As the illustrious Hawkeroo might say, the Chisox rode Santos hard and put him away wet in his rookie campaign, having sported just 26 minor-league appearances in his career (all in 2009, and just three beyond the AA level) before logging 56 appearances and 51 23 innings in 2010. With a fastball that averaged 95.9 mph, his wonder arm was pressed to its limits.

Ironically, while Santos arm never tired or tightened during the course of 2010, picking up a baseball after time away this offseason was another story.

When I picked a ball back up for the first time after the season, it felt like I was throwing a 20-pound boulder, Santos said with a smile. After a couple of days throwing, it loosened up.

You cant be more flexible in the major leagues than almost seamlessly shifting from a position player (Santos was a stud shortstop coming out of high school) to an ace hurler.

Yeah, I have a year under my belt and know what to expect a little bit more this season, Santos said. Im looking forward to spring training and messing with pitching coach Don Cooper and seeing what we can come up with this year.
Dead cell sells

Can it be considered ironic that a dying cell phone battery may have ensured A.J. Pierzynski two more years of holding court in the clubhouse of U.S. Cellular Field, jabbering about the Florida Gators and fantasy football?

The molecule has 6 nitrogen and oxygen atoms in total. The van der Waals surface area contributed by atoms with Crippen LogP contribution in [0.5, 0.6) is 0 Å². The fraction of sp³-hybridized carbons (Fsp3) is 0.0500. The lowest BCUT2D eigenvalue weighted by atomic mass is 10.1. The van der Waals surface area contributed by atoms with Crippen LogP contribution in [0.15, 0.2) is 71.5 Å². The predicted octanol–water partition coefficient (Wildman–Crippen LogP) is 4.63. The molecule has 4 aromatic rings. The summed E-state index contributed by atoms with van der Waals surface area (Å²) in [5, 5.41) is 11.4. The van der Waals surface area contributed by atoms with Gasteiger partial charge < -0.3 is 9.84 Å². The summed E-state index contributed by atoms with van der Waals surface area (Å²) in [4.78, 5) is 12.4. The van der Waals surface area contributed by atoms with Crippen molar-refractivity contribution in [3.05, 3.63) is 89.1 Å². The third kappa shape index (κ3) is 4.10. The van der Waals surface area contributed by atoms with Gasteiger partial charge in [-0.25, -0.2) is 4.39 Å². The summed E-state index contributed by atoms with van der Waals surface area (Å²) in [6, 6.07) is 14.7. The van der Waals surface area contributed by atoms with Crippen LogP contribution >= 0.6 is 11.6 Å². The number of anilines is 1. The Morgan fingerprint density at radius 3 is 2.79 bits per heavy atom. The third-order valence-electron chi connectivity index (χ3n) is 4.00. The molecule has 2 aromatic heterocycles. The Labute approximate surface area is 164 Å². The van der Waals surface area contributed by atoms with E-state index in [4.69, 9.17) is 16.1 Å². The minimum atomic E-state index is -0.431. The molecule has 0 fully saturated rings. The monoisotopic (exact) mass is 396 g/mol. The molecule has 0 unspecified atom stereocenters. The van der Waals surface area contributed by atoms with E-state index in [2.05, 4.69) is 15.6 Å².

Thats the story the seventh-year White Sox catcher is spinning, and hes sticking to it.

Asked to untangle the weave on Friday, Chicagos favorite Campbell Soup Kid admitted that the White Sox had not only told him goodbye and good luck, but that hed called his mother to tell her he was signing with the Los Angeles Dodgers.

White Sox owner Jerry Reinsdorf had asked Pierzynski to give the White Sox a chance to match any offer, and over lunch during the Winter Meetings, Pierzynski agreed to do so.

But Chicago, after signing Dunn and placing Konerko as a higher free-agent priority, was unable to match L.A.s offer to the feisty backstop. Pierzynski found himself on Dec. 3 the day of Dunn hulabaloo at Sox Park running errands with his children, waiting for the Dodgers sign-off on his deal. Eager to know whether hed be spring training near home in Florida and playing his games in Dodger Stadium, Pierzynskis phone started dying, forcing him to cut his errands short in order to recharge.

It was then that Pierzynskis agent called to say the White Sox had made an 11th-hour offer while L.A. was approving his potential deal.

I called Jerry right away, because I needed to know what was going on, Pierzynski said. It was like your life flashing trying to figure out where I was going to be for the foreseeable future.

Once Reinsdorf who Saturday acknowledged that once Dunn was signed he pressed Williams to go all-in and re-ink Konerko and Pierzynski confirmed the two-year, 8 million offer, Pierzynski knew hed be back. The matter of deferred money leaving Williams time to shake coins out of the couch cushions, as the GM says was decided after the fact. The key for the catcher was knowing he could return to the team he loved.